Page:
COMPASSIONOW WAS BORN OUT OF AN URGENT DESIRE TO MAKE A DIFFERENCE, NOW!
In 2002 and 2004, Ed and Wendy Bjurstrom traveled to Africa on mission trips and while there discovered not only the abject poverty but the great economic and healthcare divide between urban and rural Africa. If there are any African government funds for healthcare, it is usually spent in the urban areas. Most often the rural areas were left without adequate hospitals, doctors, and medicines.
People were dying or living maimed lives because of a lack of basic healthcare, medicines, and knowledge.
Because of his extensive work in the pharmaceutical and biotech industry, Ed felt sure there was a way to provide help for the world’s least served. In 2006, Ed and Wendy founded CompassioNow, a 501(c)3 public charity, in order to aid existing clinics in their work to fight AIDS, poverty, and the lack of education when it comes to sanitation and healthcare.
One of the first clinics with whom CompassioNow partnered, 1000 Hills Clinic in Inchanga, South Africa, began as a feeding clinic inside of an abandoned church. Over the years, funding from CompassioNow has helped the medical clinic grow exponentially and today it serves a community of 47,000 people (mostly from the Zulu tribe).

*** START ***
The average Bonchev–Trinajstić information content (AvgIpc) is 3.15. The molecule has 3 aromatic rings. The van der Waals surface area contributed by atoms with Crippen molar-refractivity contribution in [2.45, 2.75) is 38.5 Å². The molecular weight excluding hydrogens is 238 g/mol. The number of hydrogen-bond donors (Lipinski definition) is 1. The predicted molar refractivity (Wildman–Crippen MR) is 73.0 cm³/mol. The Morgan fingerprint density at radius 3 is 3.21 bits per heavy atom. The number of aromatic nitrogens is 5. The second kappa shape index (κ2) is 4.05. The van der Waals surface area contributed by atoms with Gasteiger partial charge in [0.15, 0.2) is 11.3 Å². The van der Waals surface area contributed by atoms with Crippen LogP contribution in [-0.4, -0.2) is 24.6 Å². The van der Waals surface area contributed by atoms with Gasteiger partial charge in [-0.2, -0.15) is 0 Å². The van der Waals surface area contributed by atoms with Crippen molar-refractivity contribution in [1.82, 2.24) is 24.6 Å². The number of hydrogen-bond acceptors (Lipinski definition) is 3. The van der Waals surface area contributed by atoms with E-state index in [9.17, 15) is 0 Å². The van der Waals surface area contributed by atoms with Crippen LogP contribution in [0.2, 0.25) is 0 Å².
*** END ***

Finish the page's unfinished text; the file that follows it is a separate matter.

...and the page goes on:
Over the years, CompassioNow has come alongside several rural clinics and healthcare organizations in order to provide medicines, medical equipment such as birthing beds, dental chairs, and wheelchairs, medical supplies, staff salaries, and educational opportunities. These clinics include Mission Medic Air in Zambia, Tanzania Christian Clinic in Tanzania, Rwanda Children in Rwanda, Passion Center for Children in Malawi, Village of Hope Uganda in Uganda, 1000 Hills Community Helpers in South Africa, and Lietnhom Primary Healthcare Clinic in South Sudan.
CompassioNow has also provided funding for water pumps to provide clinics with clean water, a new engine for an airplane used to carry volunteer doctors and nurses into the bush for multi-day healthcare clinics, bicycles so that community healthcare volunteers can reach remote villages, vehicles to help move people and medical supplies, and Bibles.